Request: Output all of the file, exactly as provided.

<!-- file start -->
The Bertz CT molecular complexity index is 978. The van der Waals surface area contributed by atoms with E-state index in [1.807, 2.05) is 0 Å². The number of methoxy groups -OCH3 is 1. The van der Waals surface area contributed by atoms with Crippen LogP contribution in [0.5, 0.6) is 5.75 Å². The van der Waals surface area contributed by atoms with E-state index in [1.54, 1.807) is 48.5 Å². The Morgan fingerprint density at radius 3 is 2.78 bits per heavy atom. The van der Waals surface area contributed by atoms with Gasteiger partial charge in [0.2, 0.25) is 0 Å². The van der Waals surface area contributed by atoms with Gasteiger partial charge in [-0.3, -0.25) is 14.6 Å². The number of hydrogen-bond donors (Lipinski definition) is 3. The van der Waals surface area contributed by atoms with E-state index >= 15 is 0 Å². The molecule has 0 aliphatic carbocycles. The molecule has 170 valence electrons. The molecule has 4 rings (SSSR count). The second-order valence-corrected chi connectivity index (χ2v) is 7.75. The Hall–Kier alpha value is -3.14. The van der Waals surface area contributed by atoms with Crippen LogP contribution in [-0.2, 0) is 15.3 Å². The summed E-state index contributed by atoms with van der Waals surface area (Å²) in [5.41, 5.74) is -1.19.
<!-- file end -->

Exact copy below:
The Bertz CT molecular complexity index is 978. The van der Waals surface area contributed by atoms with E-state index in [1.807, 2.05) is 0 Å². The number of methoxy groups -OCH3 is 1. The van der Waals surface area contributed by atoms with Crippen LogP contribution in [0.5, 0.6) is 5.75 Å². The van der Waals surface area contributed by atoms with E-state index in [1.54, 1.807) is 48.5 Å². The Morgan fingerprint density at radius 3 is 2.78 bits per heavy atom. The van der Waals surface area contributed by atoms with Gasteiger partial charge in [0.2, 0.25) is 0 Å². The van der Waals surface area contributed by atoms with Gasteiger partial charge in [-0.3, -0.25) is 14.6 Å². The number of hydrogen-bond donors (Lipinski definition) is 3. The van der Waals surface area contributed by atoms with E-state index >= 15 is 0 Å². The molecule has 0 aliphatic carbocycles. The molecule has 170 valence electrons. The molecule has 4 rings (SSSR count). The second-order valence-corrected chi connectivity index (χ2v) is 7.75. The Hall–Kier alpha value is -3.14. The van der Waals surface area contributed by atoms with Crippen LogP contribution in [-0.2, 0) is 15.3 Å². The summed E-state index contributed by atoms with van der Waals surface area (Å²) in [5.41, 5.74) is -1.19.